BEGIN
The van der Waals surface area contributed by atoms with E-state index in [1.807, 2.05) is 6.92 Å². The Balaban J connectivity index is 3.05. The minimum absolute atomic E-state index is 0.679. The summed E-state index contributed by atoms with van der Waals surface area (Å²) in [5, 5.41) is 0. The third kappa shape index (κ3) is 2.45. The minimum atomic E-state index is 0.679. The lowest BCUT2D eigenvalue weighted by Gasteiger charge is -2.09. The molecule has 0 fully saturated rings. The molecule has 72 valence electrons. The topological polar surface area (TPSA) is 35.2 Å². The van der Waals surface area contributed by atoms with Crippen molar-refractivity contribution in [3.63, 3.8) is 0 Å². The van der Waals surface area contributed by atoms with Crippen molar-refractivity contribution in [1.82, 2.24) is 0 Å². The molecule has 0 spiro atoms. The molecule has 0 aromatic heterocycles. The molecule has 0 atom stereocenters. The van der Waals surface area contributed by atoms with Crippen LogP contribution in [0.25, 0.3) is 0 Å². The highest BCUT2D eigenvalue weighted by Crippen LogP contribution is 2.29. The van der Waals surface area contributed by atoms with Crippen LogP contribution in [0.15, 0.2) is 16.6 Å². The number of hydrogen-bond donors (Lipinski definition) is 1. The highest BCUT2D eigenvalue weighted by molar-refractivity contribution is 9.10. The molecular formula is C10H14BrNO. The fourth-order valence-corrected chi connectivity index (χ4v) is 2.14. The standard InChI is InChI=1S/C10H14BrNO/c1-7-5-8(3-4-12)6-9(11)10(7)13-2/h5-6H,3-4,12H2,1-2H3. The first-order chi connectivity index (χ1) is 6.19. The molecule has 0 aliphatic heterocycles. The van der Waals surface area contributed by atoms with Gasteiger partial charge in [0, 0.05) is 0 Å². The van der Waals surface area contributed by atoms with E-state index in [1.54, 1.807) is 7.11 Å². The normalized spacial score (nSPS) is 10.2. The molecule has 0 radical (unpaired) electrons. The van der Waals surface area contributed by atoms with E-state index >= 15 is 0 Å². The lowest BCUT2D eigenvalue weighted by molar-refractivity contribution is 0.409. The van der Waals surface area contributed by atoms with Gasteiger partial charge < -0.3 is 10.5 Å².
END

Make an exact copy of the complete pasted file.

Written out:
The van der Waals surface area contributed by atoms with E-state index in [1.807, 2.05) is 6.92 Å². The Balaban J connectivity index is 3.05. The minimum absolute atomic E-state index is 0.679. The summed E-state index contributed by atoms with van der Waals surface area (Å²) in [5, 5.41) is 0. The third kappa shape index (κ3) is 2.45. The minimum atomic E-state index is 0.679. The lowest BCUT2D eigenvalue weighted by Gasteiger charge is -2.09. The molecule has 0 fully saturated rings. The molecule has 72 valence electrons. The topological polar surface area (TPSA) is 35.2 Å². The van der Waals surface area contributed by atoms with Crippen molar-refractivity contribution in [3.63, 3.8) is 0 Å². The van der Waals surface area contributed by atoms with Crippen molar-refractivity contribution in [1.82, 2.24) is 0 Å². The molecule has 0 spiro atoms. The molecule has 0 aromatic heterocycles. The molecule has 0 atom stereocenters. The van der Waals surface area contributed by atoms with Crippen LogP contribution in [0.25, 0.3) is 0 Å². The highest BCUT2D eigenvalue weighted by Crippen LogP contribution is 2.29. The van der Waals surface area contributed by atoms with Crippen LogP contribution in [0.15, 0.2) is 16.6 Å². The number of hydrogen-bond donors (Lipinski definition) is 1. The highest BCUT2D eigenvalue weighted by molar-refractivity contribution is 9.10. The molecular formula is C10H14BrNO. The fourth-order valence-corrected chi connectivity index (χ4v) is 2.14. The standard InChI is InChI=1S/C10H14BrNO/c1-7-5-8(3-4-12)6-9(11)10(7)13-2/h5-6H,3-4,12H2,1-2H3. The first-order chi connectivity index (χ1) is 6.19. The molecule has 0 aliphatic heterocycles. The van der Waals surface area contributed by atoms with Gasteiger partial charge in [0, 0.05) is 0 Å². The van der Waals surface area contributed by atoms with E-state index in [1.54, 1.807) is 7.11 Å². The normalized spacial score (nSPS) is 10.2. The molecule has 0 radical (unpaired) electrons. The van der Waals surface area contributed by atoms with E-state index >= 15 is 0 Å². The lowest BCUT2D eigenvalue weighted by molar-refractivity contribution is 0.409. The van der Waals surface area contributed by atoms with Gasteiger partial charge < -0.3 is 10.5 Å².